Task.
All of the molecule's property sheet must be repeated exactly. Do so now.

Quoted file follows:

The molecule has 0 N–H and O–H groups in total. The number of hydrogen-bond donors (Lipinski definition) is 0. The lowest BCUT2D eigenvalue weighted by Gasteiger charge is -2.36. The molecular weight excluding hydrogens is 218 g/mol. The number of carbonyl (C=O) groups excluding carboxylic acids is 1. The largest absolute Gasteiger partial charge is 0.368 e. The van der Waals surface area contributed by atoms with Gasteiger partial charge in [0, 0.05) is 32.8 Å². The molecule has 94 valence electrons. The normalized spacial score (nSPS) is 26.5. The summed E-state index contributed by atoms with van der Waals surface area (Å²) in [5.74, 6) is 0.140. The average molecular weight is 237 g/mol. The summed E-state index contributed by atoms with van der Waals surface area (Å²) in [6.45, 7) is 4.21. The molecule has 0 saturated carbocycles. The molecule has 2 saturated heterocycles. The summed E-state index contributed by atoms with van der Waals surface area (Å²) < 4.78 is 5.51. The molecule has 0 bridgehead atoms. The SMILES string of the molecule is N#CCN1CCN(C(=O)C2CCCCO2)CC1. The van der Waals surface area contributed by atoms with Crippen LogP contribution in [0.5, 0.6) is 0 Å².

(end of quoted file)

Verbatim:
The molecule has 0 N–H and O–H groups in total. The number of hydrogen-bond donors (Lipinski definition) is 0. The lowest BCUT2D eigenvalue weighted by Gasteiger charge is -2.36. The molecular weight excluding hydrogens is 218 g/mol. The number of carbonyl (C=O) groups excluding carboxylic acids is 1. The largest absolute Gasteiger partial charge is 0.368 e. The van der Waals surface area contributed by atoms with Gasteiger partial charge in [0, 0.05) is 32.8 Å². The molecule has 94 valence electrons. The normalized spacial score (nSPS) is 26.5. The summed E-state index contributed by atoms with van der Waals surface area (Å²) in [5.74, 6) is 0.140. The average molecular weight is 237 g/mol. The summed E-state index contributed by atoms with van der Waals surface area (Å²) in [6.45, 7) is 4.21. The molecule has 0 saturated carbocycles. The molecule has 2 saturated heterocycles. The summed E-state index contributed by atoms with van der Waals surface area (Å²) < 4.78 is 5.51. The molecule has 0 bridgehead atoms. The SMILES string of the molecule is N#CCN1CCN(C(=O)C2CCCCO2)CC1. The van der Waals surface area contributed by atoms with Crippen LogP contribution in [0.5, 0.6) is 0 Å².